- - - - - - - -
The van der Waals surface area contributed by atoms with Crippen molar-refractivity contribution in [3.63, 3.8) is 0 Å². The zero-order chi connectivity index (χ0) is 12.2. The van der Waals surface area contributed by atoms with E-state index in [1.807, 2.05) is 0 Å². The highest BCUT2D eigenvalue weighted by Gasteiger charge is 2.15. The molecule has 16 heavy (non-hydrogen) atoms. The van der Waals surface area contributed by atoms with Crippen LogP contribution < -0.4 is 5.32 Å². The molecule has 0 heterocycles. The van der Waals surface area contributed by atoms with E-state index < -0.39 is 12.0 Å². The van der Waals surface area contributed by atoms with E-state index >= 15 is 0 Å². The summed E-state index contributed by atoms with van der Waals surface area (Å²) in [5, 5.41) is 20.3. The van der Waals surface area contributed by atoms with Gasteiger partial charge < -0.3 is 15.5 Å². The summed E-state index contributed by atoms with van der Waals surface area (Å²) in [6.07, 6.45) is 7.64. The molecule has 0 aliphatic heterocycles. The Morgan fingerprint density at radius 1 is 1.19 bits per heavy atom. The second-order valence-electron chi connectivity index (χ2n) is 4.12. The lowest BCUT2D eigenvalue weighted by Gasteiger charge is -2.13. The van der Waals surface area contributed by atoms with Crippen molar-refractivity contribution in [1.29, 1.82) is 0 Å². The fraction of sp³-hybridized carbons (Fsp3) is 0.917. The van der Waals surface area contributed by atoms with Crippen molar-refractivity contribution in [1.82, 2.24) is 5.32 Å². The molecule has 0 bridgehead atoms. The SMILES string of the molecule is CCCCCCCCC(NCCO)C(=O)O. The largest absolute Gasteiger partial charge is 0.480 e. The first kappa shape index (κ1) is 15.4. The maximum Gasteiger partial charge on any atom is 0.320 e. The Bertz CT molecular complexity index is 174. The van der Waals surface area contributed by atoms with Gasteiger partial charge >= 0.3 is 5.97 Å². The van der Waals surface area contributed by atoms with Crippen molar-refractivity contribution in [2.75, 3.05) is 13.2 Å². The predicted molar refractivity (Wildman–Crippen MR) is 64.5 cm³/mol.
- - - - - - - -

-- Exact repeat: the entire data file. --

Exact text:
The van der Waals surface area contributed by atoms with Crippen molar-refractivity contribution in [3.63, 3.8) is 0 Å². The zero-order chi connectivity index (χ0) is 12.2. The van der Waals surface area contributed by atoms with E-state index in [1.807, 2.05) is 0 Å². The highest BCUT2D eigenvalue weighted by Gasteiger charge is 2.15. The molecule has 16 heavy (non-hydrogen) atoms. The van der Waals surface area contributed by atoms with Crippen LogP contribution < -0.4 is 5.32 Å². The molecule has 0 heterocycles. The van der Waals surface area contributed by atoms with E-state index < -0.39 is 12.0 Å². The van der Waals surface area contributed by atoms with E-state index >= 15 is 0 Å². The summed E-state index contributed by atoms with van der Waals surface area (Å²) in [5, 5.41) is 20.3. The van der Waals surface area contributed by atoms with Gasteiger partial charge < -0.3 is 15.5 Å². The summed E-state index contributed by atoms with van der Waals surface area (Å²) in [6.07, 6.45) is 7.64. The molecule has 0 aliphatic heterocycles. The Morgan fingerprint density at radius 1 is 1.19 bits per heavy atom. The second-order valence-electron chi connectivity index (χ2n) is 4.12. The lowest BCUT2D eigenvalue weighted by Gasteiger charge is -2.13. The van der Waals surface area contributed by atoms with Crippen molar-refractivity contribution in [1.29, 1.82) is 0 Å². The fraction of sp³-hybridized carbons (Fsp3) is 0.917. The van der Waals surface area contributed by atoms with Crippen molar-refractivity contribution in [1.82, 2.24) is 5.32 Å². The molecule has 0 bridgehead atoms. The SMILES string of the molecule is CCCCCCCCC(NCCO)C(=O)O. The largest absolute Gasteiger partial charge is 0.480 e. The first kappa shape index (κ1) is 15.4. The maximum Gasteiger partial charge on any atom is 0.320 e. The Bertz CT molecular complexity index is 174. The van der Waals surface area contributed by atoms with Gasteiger partial charge >= 0.3 is 5.97 Å². The van der Waals surface area contributed by atoms with Crippen molar-refractivity contribution in [2.75, 3.05) is 13.2 Å². The predicted molar refractivity (Wildman–Crippen MR) is 64.5 cm³/mol.